Posts tagged ‘internet’
What’s more, the story came from the French writer Voltaire and it sounds like this:
“The instruction we find in books is like fire. We fetch it from our neighbours, kindle it at home, communicate it to others, and it becomes the property of all.”
Beautiful device, I’m buying it although I have to wait till 15th of November.
Watch the official video here.
Everyone who uses a computer needs an anti-virus protection. Recently, I received this Making of Video which I find it fantastic.
But who is Bitdefender ?
a sublime alloy of intelligence, strength and willpower. We have the sharp mind of the wolf and the sleekness of the dragon, the vigilance of the alpha-male and the indestructibility of the snake’s body. We are a unique combination of symbols that fight on Good’s side.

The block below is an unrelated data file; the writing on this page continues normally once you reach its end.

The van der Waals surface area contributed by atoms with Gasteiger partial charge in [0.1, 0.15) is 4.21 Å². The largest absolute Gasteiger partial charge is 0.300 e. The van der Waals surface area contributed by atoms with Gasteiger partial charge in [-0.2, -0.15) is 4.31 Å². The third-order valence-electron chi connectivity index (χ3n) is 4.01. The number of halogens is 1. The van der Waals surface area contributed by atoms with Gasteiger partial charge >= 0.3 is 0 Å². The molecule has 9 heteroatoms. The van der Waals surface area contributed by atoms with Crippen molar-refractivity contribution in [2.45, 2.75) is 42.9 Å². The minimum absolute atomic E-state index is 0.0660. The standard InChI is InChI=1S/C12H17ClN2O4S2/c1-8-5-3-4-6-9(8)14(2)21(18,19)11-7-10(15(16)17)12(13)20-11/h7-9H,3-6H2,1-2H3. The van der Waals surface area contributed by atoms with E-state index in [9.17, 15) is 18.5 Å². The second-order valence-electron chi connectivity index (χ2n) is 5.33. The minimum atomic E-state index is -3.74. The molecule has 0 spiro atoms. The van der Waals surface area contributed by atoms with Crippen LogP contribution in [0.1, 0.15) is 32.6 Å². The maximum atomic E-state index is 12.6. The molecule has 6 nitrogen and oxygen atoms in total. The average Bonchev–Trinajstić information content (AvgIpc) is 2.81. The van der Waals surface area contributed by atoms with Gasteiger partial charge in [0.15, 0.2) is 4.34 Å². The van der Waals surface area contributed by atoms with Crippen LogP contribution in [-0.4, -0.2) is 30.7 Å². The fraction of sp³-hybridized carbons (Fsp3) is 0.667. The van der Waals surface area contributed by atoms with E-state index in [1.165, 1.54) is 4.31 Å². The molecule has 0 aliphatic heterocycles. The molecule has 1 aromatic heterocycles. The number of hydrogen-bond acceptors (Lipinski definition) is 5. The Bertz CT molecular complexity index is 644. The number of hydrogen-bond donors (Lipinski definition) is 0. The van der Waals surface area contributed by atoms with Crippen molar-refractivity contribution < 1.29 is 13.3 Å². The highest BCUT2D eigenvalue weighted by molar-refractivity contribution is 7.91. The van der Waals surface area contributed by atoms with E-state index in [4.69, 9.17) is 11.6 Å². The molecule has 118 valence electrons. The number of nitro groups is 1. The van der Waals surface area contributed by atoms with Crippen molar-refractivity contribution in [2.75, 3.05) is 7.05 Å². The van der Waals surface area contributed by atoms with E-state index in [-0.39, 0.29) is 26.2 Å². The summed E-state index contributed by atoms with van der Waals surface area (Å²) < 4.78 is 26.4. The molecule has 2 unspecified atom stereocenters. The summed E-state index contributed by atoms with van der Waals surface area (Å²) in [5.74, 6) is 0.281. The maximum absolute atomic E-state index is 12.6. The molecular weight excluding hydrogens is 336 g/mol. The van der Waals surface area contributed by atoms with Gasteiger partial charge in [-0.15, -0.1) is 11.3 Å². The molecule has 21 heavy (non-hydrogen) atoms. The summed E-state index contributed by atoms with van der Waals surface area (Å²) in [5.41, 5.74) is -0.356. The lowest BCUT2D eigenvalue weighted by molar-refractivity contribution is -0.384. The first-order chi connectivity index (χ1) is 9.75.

Half wolf. Half dragon. The Dacian Wolf was carried into battle by soldiers defending their territories in ancient times. It created fear in the opposition, and built confidence in those who carried it.
We are now the bearers of this symbol that transcends time. While the battlefield has changed, its spirit lives on. We are the defenders of the new digital world. We are AWAKE, always on guard—protecting more than 400 million users across the globe with our award-winning technologies.
Judging by its looks, the Bitdefender brand avatar borrows the spirit of our fearless ancestors. It also adds a modern layer to our historical heritage, by bringing the Bitdefender quintessence into the equation.
Bitdefender is perfectly adapted to today’s combat requirements. It possesses the necessary skills to win the digital warfare that is going on inside computer networks all over the world.
As company, do you need one Facebook account connected with one Twitter account or you need more? Maybe two, three, four ? How much is too much asks David Rogers in Bnet.